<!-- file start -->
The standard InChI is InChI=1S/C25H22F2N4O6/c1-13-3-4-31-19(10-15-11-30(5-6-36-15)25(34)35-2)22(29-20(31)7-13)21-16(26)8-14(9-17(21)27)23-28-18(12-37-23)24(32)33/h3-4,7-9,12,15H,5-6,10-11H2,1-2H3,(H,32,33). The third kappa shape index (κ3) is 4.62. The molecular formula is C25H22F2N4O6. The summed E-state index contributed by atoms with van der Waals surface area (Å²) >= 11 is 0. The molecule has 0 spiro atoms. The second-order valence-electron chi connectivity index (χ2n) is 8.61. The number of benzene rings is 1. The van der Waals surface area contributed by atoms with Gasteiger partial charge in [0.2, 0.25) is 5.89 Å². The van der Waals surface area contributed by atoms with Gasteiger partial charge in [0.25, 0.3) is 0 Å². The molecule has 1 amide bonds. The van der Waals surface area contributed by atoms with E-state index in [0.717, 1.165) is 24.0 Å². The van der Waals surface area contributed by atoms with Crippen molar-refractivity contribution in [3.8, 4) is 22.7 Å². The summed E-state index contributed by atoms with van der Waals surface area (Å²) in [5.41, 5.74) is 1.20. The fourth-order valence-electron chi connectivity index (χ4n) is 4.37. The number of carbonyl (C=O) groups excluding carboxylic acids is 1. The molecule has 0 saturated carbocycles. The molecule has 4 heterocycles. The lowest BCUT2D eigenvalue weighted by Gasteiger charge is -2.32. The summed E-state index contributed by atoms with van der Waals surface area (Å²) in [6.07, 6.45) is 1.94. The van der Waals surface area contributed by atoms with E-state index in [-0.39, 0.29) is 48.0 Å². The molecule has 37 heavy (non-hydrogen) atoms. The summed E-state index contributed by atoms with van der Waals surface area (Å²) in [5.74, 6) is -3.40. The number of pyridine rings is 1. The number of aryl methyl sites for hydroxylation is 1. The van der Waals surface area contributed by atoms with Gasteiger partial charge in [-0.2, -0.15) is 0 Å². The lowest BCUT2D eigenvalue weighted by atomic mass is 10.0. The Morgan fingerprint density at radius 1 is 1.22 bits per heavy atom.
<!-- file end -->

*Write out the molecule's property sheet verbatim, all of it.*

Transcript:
The standard InChI is InChI=1S/C25H22F2N4O6/c1-13-3-4-31-19(10-15-11-30(5-6-36-15)25(34)35-2)22(29-20(31)7-13)21-16(26)8-14(9-17(21)27)23-28-18(12-37-23)24(32)33/h3-4,7-9,12,15H,5-6,10-11H2,1-2H3,(H,32,33). The third kappa shape index (κ3) is 4.62. The molecular formula is C25H22F2N4O6. The summed E-state index contributed by atoms with van der Waals surface area (Å²) >= 11 is 0. The molecule has 0 spiro atoms. The second-order valence-electron chi connectivity index (χ2n) is 8.61. The number of benzene rings is 1. The van der Waals surface area contributed by atoms with Gasteiger partial charge in [0.2, 0.25) is 5.89 Å². The van der Waals surface area contributed by atoms with Gasteiger partial charge in [0.25, 0.3) is 0 Å². The molecule has 1 amide bonds. The van der Waals surface area contributed by atoms with E-state index in [0.717, 1.165) is 24.0 Å². The van der Waals surface area contributed by atoms with Crippen molar-refractivity contribution in [3.8, 4) is 22.7 Å². The summed E-state index contributed by atoms with van der Waals surface area (Å²) in [5.41, 5.74) is 1.20. The fourth-order valence-electron chi connectivity index (χ4n) is 4.37. The number of carbonyl (C=O) groups excluding carboxylic acids is 1. The molecule has 0 saturated carbocycles. The molecule has 4 heterocycles. The lowest BCUT2D eigenvalue weighted by Gasteiger charge is -2.32. The summed E-state index contributed by atoms with van der Waals surface area (Å²) in [6.07, 6.45) is 1.94. The van der Waals surface area contributed by atoms with E-state index in [-0.39, 0.29) is 48.0 Å². The molecule has 37 heavy (non-hydrogen) atoms. The summed E-state index contributed by atoms with van der Waals surface area (Å²) in [5.74, 6) is -3.40. The number of pyridine rings is 1. The number of aryl methyl sites for hydroxylation is 1. The van der Waals surface area contributed by atoms with Gasteiger partial charge in [-0.2, -0.15) is 0 Å². The lowest BCUT2D eigenvalue weighted by atomic mass is 10.0. The Morgan fingerprint density at radius 1 is 1.22 bits per heavy atom.